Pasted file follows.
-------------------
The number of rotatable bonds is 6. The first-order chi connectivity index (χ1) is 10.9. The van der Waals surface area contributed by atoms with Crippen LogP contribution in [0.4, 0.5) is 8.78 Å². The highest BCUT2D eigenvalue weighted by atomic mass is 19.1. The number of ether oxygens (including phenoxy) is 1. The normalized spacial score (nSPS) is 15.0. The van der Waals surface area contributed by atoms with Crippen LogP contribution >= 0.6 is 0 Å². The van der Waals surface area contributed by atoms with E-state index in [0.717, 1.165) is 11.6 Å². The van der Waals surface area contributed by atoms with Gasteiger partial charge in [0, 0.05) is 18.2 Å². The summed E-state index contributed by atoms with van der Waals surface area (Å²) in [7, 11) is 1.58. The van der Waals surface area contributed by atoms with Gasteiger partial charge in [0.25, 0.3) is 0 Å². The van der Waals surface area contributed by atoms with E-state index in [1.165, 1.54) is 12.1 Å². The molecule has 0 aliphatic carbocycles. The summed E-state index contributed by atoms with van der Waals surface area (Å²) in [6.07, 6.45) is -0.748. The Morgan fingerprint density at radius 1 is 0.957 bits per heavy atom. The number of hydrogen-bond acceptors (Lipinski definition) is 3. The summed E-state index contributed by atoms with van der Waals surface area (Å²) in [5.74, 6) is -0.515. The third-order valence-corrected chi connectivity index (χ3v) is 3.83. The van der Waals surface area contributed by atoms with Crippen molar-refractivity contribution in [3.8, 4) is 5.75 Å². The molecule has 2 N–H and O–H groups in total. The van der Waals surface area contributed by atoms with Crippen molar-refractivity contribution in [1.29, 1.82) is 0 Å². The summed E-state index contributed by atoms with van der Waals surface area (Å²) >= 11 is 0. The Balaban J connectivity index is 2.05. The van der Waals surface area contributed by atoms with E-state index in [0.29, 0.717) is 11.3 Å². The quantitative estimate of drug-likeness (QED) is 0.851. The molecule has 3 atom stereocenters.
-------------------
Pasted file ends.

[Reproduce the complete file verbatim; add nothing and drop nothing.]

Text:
The number of rotatable bonds is 6. The first-order chi connectivity index (χ1) is 10.9. The van der Waals surface area contributed by atoms with Crippen LogP contribution in [0.4, 0.5) is 8.78 Å². The highest BCUT2D eigenvalue weighted by atomic mass is 19.1. The number of ether oxygens (including phenoxy) is 1. The normalized spacial score (nSPS) is 15.0. The van der Waals surface area contributed by atoms with Crippen LogP contribution >= 0.6 is 0 Å². The van der Waals surface area contributed by atoms with E-state index in [0.717, 1.165) is 11.6 Å². The van der Waals surface area contributed by atoms with Gasteiger partial charge in [0, 0.05) is 18.2 Å². The summed E-state index contributed by atoms with van der Waals surface area (Å²) in [7, 11) is 1.58. The van der Waals surface area contributed by atoms with Gasteiger partial charge in [0.25, 0.3) is 0 Å². The van der Waals surface area contributed by atoms with E-state index in [1.165, 1.54) is 12.1 Å². The molecule has 0 aliphatic carbocycles. The summed E-state index contributed by atoms with van der Waals surface area (Å²) in [6.07, 6.45) is -0.748. The Morgan fingerprint density at radius 1 is 0.957 bits per heavy atom. The number of hydrogen-bond acceptors (Lipinski definition) is 3. The summed E-state index contributed by atoms with van der Waals surface area (Å²) in [5.74, 6) is -0.515. The third-order valence-corrected chi connectivity index (χ3v) is 3.83. The van der Waals surface area contributed by atoms with Crippen molar-refractivity contribution in [3.8, 4) is 5.75 Å². The molecule has 2 N–H and O–H groups in total. The van der Waals surface area contributed by atoms with Crippen molar-refractivity contribution in [1.29, 1.82) is 0 Å². The summed E-state index contributed by atoms with van der Waals surface area (Å²) >= 11 is 0. The Balaban J connectivity index is 2.05. The van der Waals surface area contributed by atoms with E-state index in [0.29, 0.717) is 11.3 Å². The quantitative estimate of drug-likeness (QED) is 0.851. The molecule has 3 atom stereocenters.